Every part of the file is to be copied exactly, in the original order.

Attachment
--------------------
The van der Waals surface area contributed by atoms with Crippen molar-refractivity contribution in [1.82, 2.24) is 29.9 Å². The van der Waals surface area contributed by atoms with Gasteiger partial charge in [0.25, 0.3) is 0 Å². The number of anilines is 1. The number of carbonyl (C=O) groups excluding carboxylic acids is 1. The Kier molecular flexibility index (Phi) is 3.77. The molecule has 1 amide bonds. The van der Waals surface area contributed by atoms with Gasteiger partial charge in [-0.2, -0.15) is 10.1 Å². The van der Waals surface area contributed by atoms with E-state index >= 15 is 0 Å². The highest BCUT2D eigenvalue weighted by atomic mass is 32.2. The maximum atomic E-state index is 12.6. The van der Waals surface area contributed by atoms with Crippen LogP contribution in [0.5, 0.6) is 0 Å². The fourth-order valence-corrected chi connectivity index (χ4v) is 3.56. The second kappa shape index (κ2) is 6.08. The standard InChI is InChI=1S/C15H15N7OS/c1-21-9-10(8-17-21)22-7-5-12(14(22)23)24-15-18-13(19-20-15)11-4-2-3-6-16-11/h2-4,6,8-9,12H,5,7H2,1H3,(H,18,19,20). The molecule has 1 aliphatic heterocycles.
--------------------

The van der Waals surface area contributed by atoms with Crippen molar-refractivity contribution in [1.82, 2.24) is 29.9 Å². The van der Waals surface area contributed by atoms with Gasteiger partial charge in [0.25, 0.3) is 0 Å². The number of anilines is 1. The number of carbonyl (C=O) groups excluding carboxylic acids is 1. The Kier molecular flexibility index (Phi) is 3.77. The molecule has 1 amide bonds. The van der Waals surface area contributed by atoms with Gasteiger partial charge in [-0.2, -0.15) is 10.1 Å². The van der Waals surface area contributed by atoms with E-state index >= 15 is 0 Å². The highest BCUT2D eigenvalue weighted by atomic mass is 32.2. The maximum atomic E-state index is 12.6. The van der Waals surface area contributed by atoms with Crippen LogP contribution in [0.5, 0.6) is 0 Å². The fourth-order valence-corrected chi connectivity index (χ4v) is 3.56. The second kappa shape index (κ2) is 6.08. The standard InChI is InChI=1S/C15H15N7OS/c1-21-9-10(8-17-21)22-7-5-12(14(22)23)24-15-18-13(19-20-15)11-4-2-3-6-16-11/h2-4,6,8-9,12H,5,7H2,1H3,(H,18,19,20). The molecule has 1 aliphatic heterocycles.